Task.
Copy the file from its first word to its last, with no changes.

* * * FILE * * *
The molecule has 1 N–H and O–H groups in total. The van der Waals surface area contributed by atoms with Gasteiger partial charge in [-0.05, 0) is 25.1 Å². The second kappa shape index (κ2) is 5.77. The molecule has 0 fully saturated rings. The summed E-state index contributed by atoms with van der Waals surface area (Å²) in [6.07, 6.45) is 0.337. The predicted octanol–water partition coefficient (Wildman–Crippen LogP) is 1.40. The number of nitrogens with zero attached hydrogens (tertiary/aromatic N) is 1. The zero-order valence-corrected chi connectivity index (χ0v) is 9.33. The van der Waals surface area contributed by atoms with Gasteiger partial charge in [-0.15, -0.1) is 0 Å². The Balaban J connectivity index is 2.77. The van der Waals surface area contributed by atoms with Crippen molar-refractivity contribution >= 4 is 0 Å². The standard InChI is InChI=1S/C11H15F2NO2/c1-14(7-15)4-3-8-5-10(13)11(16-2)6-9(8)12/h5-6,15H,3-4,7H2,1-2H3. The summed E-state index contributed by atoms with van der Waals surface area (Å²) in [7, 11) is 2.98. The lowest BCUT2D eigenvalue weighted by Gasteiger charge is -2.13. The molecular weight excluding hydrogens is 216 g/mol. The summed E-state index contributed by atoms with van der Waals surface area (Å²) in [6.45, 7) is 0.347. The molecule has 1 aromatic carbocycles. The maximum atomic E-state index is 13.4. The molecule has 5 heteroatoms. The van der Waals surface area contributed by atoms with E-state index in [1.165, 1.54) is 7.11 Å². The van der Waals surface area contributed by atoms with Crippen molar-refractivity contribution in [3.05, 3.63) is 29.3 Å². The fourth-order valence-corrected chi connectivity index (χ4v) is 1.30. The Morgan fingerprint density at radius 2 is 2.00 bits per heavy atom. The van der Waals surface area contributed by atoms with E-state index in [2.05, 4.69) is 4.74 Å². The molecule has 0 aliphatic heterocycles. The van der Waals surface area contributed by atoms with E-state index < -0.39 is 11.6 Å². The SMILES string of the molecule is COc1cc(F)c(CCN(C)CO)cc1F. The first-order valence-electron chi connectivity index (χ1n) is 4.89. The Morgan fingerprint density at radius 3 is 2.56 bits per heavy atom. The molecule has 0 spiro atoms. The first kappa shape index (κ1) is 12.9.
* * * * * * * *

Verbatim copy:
The molecule has 1 N–H and O–H groups in total. The van der Waals surface area contributed by atoms with Gasteiger partial charge in [-0.05, 0) is 25.1 Å². The second kappa shape index (κ2) is 5.77. The molecule has 0 fully saturated rings. The summed E-state index contributed by atoms with van der Waals surface area (Å²) in [6.07, 6.45) is 0.337. The predicted octanol–water partition coefficient (Wildman–Crippen LogP) is 1.40. The number of nitrogens with zero attached hydrogens (tertiary/aromatic N) is 1. The zero-order valence-corrected chi connectivity index (χ0v) is 9.33. The van der Waals surface area contributed by atoms with Gasteiger partial charge in [-0.15, -0.1) is 0 Å². The Balaban J connectivity index is 2.77. The van der Waals surface area contributed by atoms with Crippen molar-refractivity contribution >= 4 is 0 Å². The standard InChI is InChI=1S/C11H15F2NO2/c1-14(7-15)4-3-8-5-10(13)11(16-2)6-9(8)12/h5-6,15H,3-4,7H2,1-2H3. The summed E-state index contributed by atoms with van der Waals surface area (Å²) in [7, 11) is 2.98. The lowest BCUT2D eigenvalue weighted by Gasteiger charge is -2.13. The molecular weight excluding hydrogens is 216 g/mol. The summed E-state index contributed by atoms with van der Waals surface area (Å²) in [6.45, 7) is 0.347. The molecule has 1 aromatic carbocycles. The maximum atomic E-state index is 13.4. The molecule has 5 heteroatoms. The van der Waals surface area contributed by atoms with E-state index in [1.165, 1.54) is 7.11 Å². The van der Waals surface area contributed by atoms with Crippen molar-refractivity contribution in [3.05, 3.63) is 29.3 Å². The fourth-order valence-corrected chi connectivity index (χ4v) is 1.30. The Morgan fingerprint density at radius 2 is 2.00 bits per heavy atom. The van der Waals surface area contributed by atoms with E-state index in [2.05, 4.69) is 4.74 Å². The molecule has 0 aliphatic heterocycles. The van der Waals surface area contributed by atoms with E-state index < -0.39 is 11.6 Å². The SMILES string of the molecule is COc1cc(F)c(CCN(C)CO)cc1F. The first-order valence-electron chi connectivity index (χ1n) is 4.89. The Morgan fingerprint density at radius 3 is 2.56 bits per heavy atom. The molecule has 0 spiro atoms. The first kappa shape index (κ1) is 12.9.